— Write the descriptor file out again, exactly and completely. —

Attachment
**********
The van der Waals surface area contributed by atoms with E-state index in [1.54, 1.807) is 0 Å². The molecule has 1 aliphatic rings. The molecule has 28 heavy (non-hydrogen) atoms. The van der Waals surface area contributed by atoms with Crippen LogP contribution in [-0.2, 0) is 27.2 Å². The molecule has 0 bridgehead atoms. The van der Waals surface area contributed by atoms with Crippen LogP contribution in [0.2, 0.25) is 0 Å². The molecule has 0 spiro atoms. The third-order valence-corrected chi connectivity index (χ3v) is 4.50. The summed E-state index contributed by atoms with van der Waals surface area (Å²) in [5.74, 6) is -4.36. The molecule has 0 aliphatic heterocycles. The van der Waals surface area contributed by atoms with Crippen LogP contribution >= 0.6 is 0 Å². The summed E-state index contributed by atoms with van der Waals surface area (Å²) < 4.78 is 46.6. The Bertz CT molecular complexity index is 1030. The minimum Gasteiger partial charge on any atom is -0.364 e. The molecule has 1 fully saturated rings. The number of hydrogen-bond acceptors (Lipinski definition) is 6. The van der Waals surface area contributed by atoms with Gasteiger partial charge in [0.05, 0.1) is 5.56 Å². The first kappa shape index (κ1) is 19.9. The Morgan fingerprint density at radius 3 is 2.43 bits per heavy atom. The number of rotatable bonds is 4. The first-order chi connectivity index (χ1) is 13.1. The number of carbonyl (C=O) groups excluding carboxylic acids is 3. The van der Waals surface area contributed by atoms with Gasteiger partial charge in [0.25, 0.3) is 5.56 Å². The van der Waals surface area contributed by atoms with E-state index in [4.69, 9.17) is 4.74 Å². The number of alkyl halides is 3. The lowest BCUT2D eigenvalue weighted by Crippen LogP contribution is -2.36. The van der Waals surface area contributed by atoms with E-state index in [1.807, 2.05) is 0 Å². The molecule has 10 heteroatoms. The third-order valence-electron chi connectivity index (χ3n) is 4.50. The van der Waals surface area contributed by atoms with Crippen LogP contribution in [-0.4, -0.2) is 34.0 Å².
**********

The van der Waals surface area contributed by atoms with E-state index in [1.54, 1.807) is 0 Å². The molecule has 1 aliphatic rings. The molecule has 28 heavy (non-hydrogen) atoms. The van der Waals surface area contributed by atoms with Crippen LogP contribution in [-0.2, 0) is 27.2 Å². The molecule has 0 bridgehead atoms. The van der Waals surface area contributed by atoms with Crippen LogP contribution in [0.2, 0.25) is 0 Å². The molecule has 0 spiro atoms. The third-order valence-corrected chi connectivity index (χ3v) is 4.50. The summed E-state index contributed by atoms with van der Waals surface area (Å²) in [5.74, 6) is -4.36. The molecule has 0 aliphatic heterocycles. The van der Waals surface area contributed by atoms with Crippen LogP contribution >= 0.6 is 0 Å². The summed E-state index contributed by atoms with van der Waals surface area (Å²) < 4.78 is 46.6. The Bertz CT molecular complexity index is 1030. The minimum Gasteiger partial charge on any atom is -0.364 e. The molecule has 1 fully saturated rings. The number of hydrogen-bond acceptors (Lipinski definition) is 6. The van der Waals surface area contributed by atoms with Gasteiger partial charge in [0.05, 0.1) is 5.56 Å². The first kappa shape index (κ1) is 19.9. The Morgan fingerprint density at radius 3 is 2.43 bits per heavy atom. The number of rotatable bonds is 4. The first-order chi connectivity index (χ1) is 13.1. The number of carbonyl (C=O) groups excluding carboxylic acids is 3. The van der Waals surface area contributed by atoms with Gasteiger partial charge in [0.25, 0.3) is 5.56 Å². The van der Waals surface area contributed by atoms with E-state index in [4.69, 9.17) is 4.74 Å². The number of alkyl halides is 3. The lowest BCUT2D eigenvalue weighted by Crippen LogP contribution is -2.36. The van der Waals surface area contributed by atoms with E-state index in [1.807, 2.05) is 0 Å². The molecule has 10 heteroatoms. The third-order valence-electron chi connectivity index (χ3n) is 4.50. The van der Waals surface area contributed by atoms with Crippen LogP contribution in [-0.4, -0.2) is 34.0 Å².